Commentary: Amazon is being sued by the government. What will that mean for consumers?
Last month, the Federal Trade Commission filed a major complaint in federal district court alleging that Amazon is an illegal monopoly. The FTC may be able to win its case. But given the limits of American antitrust law, that legal victory would do little to curb Amazon's economic power.
To prevail, the FTC—which is joined by 17 states in its lawsuit—must show that Amazon's business practices unfairly harm its competitors and customers. The agency is challenging several of Amazon's practices, but its strongest argument is that Amazon punishes merchants who offer lower prices on any other online platform.
While many customers are satisfied with the offerings on Amazon, they may not be aware that Amazon is creating an unfair marketplace for the sellers they rely on, which can raise prices and limit their options.
In fact, Amazon used to explicitly prohibit merchants from offering lower prices elsewhere, a practice that could harm rival platforms and drive up prices overall. The company stopped after the practice attracted public attention, but the FTC is alleging that it continues this prohibition by other means, such as by preventing consumers from accessing the "Add to Cart" and "Buy Now" options for price-cutting merchants and burying those merchants' goods at the bottom of search results.
According to the FTC, most merchants can't afford to give up access to Amazon's network of customers just to offer lower prices elsewhere. The company's practices therefore restrict merchants' ability to set their own prices. If proved, the FTC's case here is strong because Amazon doesn't appear to have a valid business justification for controlling prices on rival platforms.
But it is not enough to show that Amazon engaged in unfair tactics. The FTC must also show that Amazon is a monopoly, which means it has substantial power to raise prices or limit competition. Americans may wonder: If the colossal Amazon doesn't have market power, then who does? Yet this definition is often a matter of legal dispute.
The FTC alleges that Amazon has a more than 70% share of the market for online retail superstores, meeting the legal threshold for monopoly power. Amazon has substantial power in this market because it effectively uses strategies it could not pursue if consumers and merchants could easily switch to rival online sellers. The FTC also alleges that Amazon compromises the quality of consumers' searches, charges merchants excessively high fees and requires merchants to purchase other services in order to access Amazon Prime consumers—all things it can do because it's a superstore.
The economic reality is that online platforms—such as Amazon and eBay—serve buyers who want a platform with as many sellers as possible and vice versa, which creates a network effect. As a result, platform markets are dominated by a few super players that compete for the biggest network and are hard to displace.
If a court accepts this argument and agrees with the FTC that Amazon's market is online superstores, then it will likely find that the company has monopoly power. But a court could instead conclude that consumers can reasonably buy from any seller with a website and, therefore, that Amazon's market consists of all online retail. In that case, Amazon's market share is close to 40%. Or Amazon's market could be defined even more broadly as all consumer retail in the U.S., dropping its share of sales down to around 11%. Either of these conclusions would end the FTC's case.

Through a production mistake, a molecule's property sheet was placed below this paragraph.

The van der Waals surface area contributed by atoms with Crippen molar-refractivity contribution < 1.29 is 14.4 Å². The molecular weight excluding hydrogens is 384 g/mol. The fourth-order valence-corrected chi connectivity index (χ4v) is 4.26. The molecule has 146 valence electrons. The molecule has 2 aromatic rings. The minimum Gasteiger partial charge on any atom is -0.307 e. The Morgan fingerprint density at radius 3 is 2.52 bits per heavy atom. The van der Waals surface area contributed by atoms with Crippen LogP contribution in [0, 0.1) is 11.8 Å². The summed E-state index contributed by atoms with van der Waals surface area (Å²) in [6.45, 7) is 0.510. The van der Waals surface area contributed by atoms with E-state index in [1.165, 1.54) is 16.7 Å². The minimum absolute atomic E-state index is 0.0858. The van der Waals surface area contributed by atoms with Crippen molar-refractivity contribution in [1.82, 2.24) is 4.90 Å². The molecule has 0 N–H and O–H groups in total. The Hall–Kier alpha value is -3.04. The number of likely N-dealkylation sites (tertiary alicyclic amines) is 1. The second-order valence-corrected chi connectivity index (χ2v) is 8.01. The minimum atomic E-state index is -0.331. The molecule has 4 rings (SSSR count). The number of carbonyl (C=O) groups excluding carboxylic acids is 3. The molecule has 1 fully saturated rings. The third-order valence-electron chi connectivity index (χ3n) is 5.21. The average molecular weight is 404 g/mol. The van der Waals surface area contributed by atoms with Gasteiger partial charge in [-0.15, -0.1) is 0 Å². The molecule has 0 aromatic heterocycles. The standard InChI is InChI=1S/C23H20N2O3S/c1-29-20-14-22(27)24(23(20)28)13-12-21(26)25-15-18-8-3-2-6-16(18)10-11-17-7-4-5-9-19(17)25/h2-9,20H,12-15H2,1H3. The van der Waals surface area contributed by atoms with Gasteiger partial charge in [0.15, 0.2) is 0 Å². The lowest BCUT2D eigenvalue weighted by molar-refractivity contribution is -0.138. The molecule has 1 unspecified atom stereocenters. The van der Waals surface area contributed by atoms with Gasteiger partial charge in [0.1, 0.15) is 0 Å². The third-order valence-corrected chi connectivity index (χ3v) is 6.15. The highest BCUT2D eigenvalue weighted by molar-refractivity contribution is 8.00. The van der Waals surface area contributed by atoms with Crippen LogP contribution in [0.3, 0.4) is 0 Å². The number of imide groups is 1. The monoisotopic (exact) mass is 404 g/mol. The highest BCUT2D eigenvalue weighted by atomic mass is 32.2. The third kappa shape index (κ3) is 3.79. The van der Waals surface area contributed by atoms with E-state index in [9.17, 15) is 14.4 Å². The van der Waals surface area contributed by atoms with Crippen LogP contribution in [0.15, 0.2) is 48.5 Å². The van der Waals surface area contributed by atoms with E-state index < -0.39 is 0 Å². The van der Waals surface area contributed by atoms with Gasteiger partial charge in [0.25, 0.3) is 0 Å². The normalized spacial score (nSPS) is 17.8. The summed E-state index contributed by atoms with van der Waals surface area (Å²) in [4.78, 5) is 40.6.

Suppose the FTC prevails against those possibilities and wins. What will result?
An antitrust remedy must be tailored to the defendant's illegal actions, and nothing in this case would prompt a court to break up Amazon. The ruling would instead order Amazon to stop the illegal conduct such as discriminating against merchants that offer lower prices elsewhere or insisting that merchants buy Amazon packaging services to access Prime customers.
These changes could slightly lower prices for consumers and merchants, and since Amazon's annual sales are more than $500 billion, even a small percentage of savings would be a meaningful amount for consumers as a whole. But Amazon still has too large an online footprint for competitor platforms to undercut its individual prices substantially.
Private lawsuits might also follow an FTC victory, with consumers and merchants claiming damages from Amazon's illegal practices. This could result in Amazon paying out hundreds of millions of dollars to plaintiffs—but that is not a lot of money to Amazon.
In other words, although an FTC victory may yield some gains to individual consumers, merchants and private plaintiffs, Amazon's dominance of the online retail market will not change—and it will retain great power over the merchants who want to access that market.
More than two decades ago, the Department of Justice won a narrow antitrust victory over Microsoft, but that did little to change Microsoft's dominance over operating systems for personal computers. Similarly, an FTC victory over Amazon would not weaken its grip on online retail. While it may yield some monetary victories, American antitrust law is a very limited tool to restructure the uneven playing field of American business.
2023 Los Angeles Times. Distributed by Tribune Content Agency, LLC.